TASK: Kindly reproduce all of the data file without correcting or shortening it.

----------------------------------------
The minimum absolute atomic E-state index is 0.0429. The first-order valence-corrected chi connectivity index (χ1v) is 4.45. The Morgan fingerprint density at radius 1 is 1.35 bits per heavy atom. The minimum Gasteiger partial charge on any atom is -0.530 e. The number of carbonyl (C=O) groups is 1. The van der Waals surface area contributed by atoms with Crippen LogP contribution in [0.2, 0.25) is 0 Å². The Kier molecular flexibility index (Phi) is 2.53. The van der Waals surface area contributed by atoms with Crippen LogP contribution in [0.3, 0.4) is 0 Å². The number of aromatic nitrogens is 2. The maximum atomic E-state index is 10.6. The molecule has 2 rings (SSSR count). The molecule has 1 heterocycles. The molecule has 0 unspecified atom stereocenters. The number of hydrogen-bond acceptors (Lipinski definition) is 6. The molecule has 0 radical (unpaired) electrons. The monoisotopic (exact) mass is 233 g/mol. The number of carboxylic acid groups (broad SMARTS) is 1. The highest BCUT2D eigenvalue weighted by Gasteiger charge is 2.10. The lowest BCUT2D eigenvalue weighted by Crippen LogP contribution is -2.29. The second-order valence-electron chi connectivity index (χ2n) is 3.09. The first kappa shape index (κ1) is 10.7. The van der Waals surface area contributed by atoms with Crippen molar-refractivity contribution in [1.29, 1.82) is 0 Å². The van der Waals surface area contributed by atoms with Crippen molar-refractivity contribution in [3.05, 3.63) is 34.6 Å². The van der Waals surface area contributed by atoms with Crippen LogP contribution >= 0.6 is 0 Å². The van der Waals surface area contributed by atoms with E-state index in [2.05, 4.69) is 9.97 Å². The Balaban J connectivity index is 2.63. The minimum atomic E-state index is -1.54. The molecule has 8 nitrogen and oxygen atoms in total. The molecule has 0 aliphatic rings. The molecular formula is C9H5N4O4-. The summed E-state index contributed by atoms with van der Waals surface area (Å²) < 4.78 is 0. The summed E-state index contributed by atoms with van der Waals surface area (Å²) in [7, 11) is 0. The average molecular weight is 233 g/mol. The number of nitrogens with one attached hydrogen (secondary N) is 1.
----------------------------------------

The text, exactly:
The minimum absolute atomic E-state index is 0.0429. The first-order valence-corrected chi connectivity index (χ1v) is 4.45. The Morgan fingerprint density at radius 1 is 1.35 bits per heavy atom. The minimum Gasteiger partial charge on any atom is -0.530 e. The number of carbonyl (C=O) groups is 1. The van der Waals surface area contributed by atoms with Crippen LogP contribution in [0.2, 0.25) is 0 Å². The Kier molecular flexibility index (Phi) is 2.53. The van der Waals surface area contributed by atoms with Crippen LogP contribution in [0.3, 0.4) is 0 Å². The number of aromatic nitrogens is 2. The maximum atomic E-state index is 10.6. The molecule has 2 rings (SSSR count). The molecule has 1 heterocycles. The molecule has 0 unspecified atom stereocenters. The number of hydrogen-bond acceptors (Lipinski definition) is 6. The molecule has 0 radical (unpaired) electrons. The monoisotopic (exact) mass is 233 g/mol. The number of carboxylic acid groups (broad SMARTS) is 1. The highest BCUT2D eigenvalue weighted by Gasteiger charge is 2.10. The lowest BCUT2D eigenvalue weighted by Crippen LogP contribution is -2.29. The second-order valence-electron chi connectivity index (χ2n) is 3.09. The first kappa shape index (κ1) is 10.7. The van der Waals surface area contributed by atoms with Crippen molar-refractivity contribution in [1.29, 1.82) is 0 Å². The van der Waals surface area contributed by atoms with Crippen molar-refractivity contribution in [3.05, 3.63) is 34.6 Å². The van der Waals surface area contributed by atoms with Crippen LogP contribution >= 0.6 is 0 Å². The van der Waals surface area contributed by atoms with E-state index in [2.05, 4.69) is 9.97 Å². The Balaban J connectivity index is 2.63. The minimum atomic E-state index is -1.54. The molecule has 8 nitrogen and oxygen atoms in total. The molecule has 0 aliphatic rings. The molecular formula is C9H5N4O4-. The summed E-state index contributed by atoms with van der Waals surface area (Å²) < 4.78 is 0. The summed E-state index contributed by atoms with van der Waals surface area (Å²) in [7, 11) is 0. The average molecular weight is 233 g/mol. The number of nitrogens with one attached hydrogen (secondary N) is 1.